More than 25,000 evacuees from Afghanistan have landed in Philly. Resettlement across the U.S. is next.
Flights have slowed significantly in the past couple weeks, down from five or six a day to one or two. Planes will continue to land at a slow pace in coming months, officials said.
Philadelphia International Airport has received its 25,000th evacuee from Afghanistan, highlighting its role as a main arrival and welcome point for the largest resettlement effort since the end of the Vietnam War.
“Welcome to Philadelphia,” Mayor Jim Kenney said during a Friday news conference at the airport, speaking to those on their way and those already here. “You belong here. We’re happy you’re here.”
Precisely 25,536 people have landed in Philadelphia as of Friday, most of whom have been bused from the airport to temporary living quarters at Joint Base McGuire-Dix-Lakehurst in South Jersey. Others have gone to seven other military installations being used as “safe havens,” from where they’ll be resettled in communities across the country.
Flights into Philadelphia have slowed significantly in the past couple weeks, down from five or six a day to one or two. Flights now are averaging about one a day, delivering about 400 evacuees daily, and officials say they expect that pace to continue. One flight was expected on Friday.
Mayor Kenney, Transportation Security Administration security director Gerardo Spero, and U.S. Rep. Mary Gay Scanlon joined with some 60 other elected and appointed leaders, volunteers, soldiers, city workers, and private-agency heads to mark the milestone and the city’s role in the evacuation at International Arrivals Hall.
“Together we’ve made history,” Spero told the crowd.
Government officials said the mission has gone smoothly overall, and credited broad cooperation among agencies and people. “The City of Brotherly and Sisterly Love has really lived up to its name,” Scanlon said.
The flights that are landing in Philadelphia come from first-stop, emergency evacuation centers in Germany, Bahrain, Qatar, Spain, the United Arab Emirates, and elsewhere. The numbers of arrivals have dropped as more and more people have left those centers.
About 1,500 evacuees needed medical attention on arrival for everything from severe diaper rash to diabetes to gunshot wounds. In September a 9-month-old girl died soon after landing in Philadelphia. Health officials declined to reveal the cause of death on Friday.
Today an estimated 11,200 evacuees are living at Joint Base McGuire-Dix-Lakehurst, according to CBS News, the second-highest total behind only Fort McCoy in Wisconsin at 11,900.
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On the South Jersey base, everyone asks the same two questions: When am I leaving? And where will I go?
So far the numbers for evacuees moving off the base have been narrow, hampered by the need for immigration approvals and a tight housing market.
Philadelphia resettlement agencies reported 46 people had been moved to new homes as of Sept. 30, with more in the pipeline. Pennsylvania plans to ultimately resettle 995 people, New Jersey 535, and Delaware 30.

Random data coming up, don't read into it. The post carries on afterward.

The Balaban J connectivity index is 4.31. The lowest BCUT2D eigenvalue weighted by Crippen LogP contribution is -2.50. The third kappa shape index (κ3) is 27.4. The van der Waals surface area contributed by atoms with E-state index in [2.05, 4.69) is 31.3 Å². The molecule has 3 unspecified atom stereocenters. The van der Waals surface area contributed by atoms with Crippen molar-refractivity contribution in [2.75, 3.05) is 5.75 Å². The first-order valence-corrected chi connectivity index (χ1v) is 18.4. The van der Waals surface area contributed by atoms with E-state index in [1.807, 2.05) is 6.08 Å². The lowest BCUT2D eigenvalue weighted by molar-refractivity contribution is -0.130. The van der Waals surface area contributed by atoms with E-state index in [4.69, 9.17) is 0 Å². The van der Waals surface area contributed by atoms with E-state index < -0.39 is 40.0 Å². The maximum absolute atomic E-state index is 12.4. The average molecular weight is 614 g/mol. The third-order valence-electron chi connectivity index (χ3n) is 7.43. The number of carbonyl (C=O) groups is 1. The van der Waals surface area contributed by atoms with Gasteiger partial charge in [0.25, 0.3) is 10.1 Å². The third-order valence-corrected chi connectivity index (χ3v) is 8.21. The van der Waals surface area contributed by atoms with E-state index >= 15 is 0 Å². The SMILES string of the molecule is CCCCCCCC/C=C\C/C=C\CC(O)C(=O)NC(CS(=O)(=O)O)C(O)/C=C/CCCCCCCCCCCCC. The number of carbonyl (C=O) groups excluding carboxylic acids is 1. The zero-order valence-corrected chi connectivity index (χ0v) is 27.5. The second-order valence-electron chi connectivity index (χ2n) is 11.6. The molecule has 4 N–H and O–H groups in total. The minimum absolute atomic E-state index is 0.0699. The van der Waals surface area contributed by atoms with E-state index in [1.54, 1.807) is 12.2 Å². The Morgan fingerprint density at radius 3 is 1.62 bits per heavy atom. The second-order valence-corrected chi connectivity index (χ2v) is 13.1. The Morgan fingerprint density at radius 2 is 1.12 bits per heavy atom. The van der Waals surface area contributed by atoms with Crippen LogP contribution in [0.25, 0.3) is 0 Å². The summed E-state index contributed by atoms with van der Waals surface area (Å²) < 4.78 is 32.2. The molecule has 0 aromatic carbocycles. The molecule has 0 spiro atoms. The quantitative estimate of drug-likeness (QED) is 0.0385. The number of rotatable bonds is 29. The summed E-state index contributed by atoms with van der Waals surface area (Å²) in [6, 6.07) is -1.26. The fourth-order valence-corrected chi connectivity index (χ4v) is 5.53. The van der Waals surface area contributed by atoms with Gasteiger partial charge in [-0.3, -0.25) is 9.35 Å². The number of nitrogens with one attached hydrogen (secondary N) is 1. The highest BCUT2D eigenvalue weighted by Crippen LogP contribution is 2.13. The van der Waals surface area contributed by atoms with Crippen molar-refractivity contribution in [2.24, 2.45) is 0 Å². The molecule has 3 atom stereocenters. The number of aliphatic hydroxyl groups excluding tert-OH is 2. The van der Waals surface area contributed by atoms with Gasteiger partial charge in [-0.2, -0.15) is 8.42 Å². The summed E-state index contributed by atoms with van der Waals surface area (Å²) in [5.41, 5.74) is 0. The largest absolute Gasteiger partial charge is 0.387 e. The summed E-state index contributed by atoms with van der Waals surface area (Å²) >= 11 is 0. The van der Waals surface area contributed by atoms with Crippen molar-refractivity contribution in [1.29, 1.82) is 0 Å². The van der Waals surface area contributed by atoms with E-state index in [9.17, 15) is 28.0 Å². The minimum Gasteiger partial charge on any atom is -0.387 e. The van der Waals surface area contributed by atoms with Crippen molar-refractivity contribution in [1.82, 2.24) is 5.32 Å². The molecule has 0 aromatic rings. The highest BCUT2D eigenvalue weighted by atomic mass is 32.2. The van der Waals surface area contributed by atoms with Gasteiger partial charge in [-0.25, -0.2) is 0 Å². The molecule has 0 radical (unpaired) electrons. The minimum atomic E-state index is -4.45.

Today about 53,000 Afghans are living on eight U.S. military installations across the nation. Almost everyone who has come to this country served the United States in a military, diplomatic, or development capacity, or is the family member of someone who did. Others worked in media, women’s organizations, or humanitarian groups.
Several cases of measles among evacuees in the United States brought flights to a temporary stop on Sept. 11, and led the U.S. to undertake a massive health campaign that vaccinated more than 49,000 people at military installations in the United States and at staging areas in Europe and the Middle East.
Since Aug. 17, about 9,000 people have moved off of the military bases and settled in American communities, according to the Department of Homeland Security.
Of those, 6,000 were placed by resettlement agencies. The rest were U.S. citizens, lawful permanent residents, or holders of Special Immigrant Visas, or were Afghans with close ties in the United States who did not need the support available on the bases.
The government says it wants to move people to permanent homes “as soon as possible,” though the timing depends on many factors, including the administration of work authorizations.
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With cold weather arriving, Homeland Security officials say they’re working with other agencies to ensure that Afghan evacuees on the bases stay warm.
At Joint Base McGuire-Dix-Lakehurst, which sprawls across Burlington and Ocean Counties, temporary housing is being winterized with hard, insulated walls to improve heat retention.
The base also is preparing emergency generators to ensure the heat stays on, and improving walking paths to aid snow removal. Afghan residents there will receive cold-weather coats, boots, caps, gloves, and sweaters.
Only 300 Afghans are expected to stay permanently in Philadelphia, though that figure could rise if the federal government puts more money and resources into housing, food, and medical care.
The city’s Afghan community currently consists of about 700 people, most of whom live in Northeast Philadelphia in the Mayfair and Oxford Circle neighborhoods. Agencies hope to resettle newcomers there, where they’ll have help in transitioning to American life.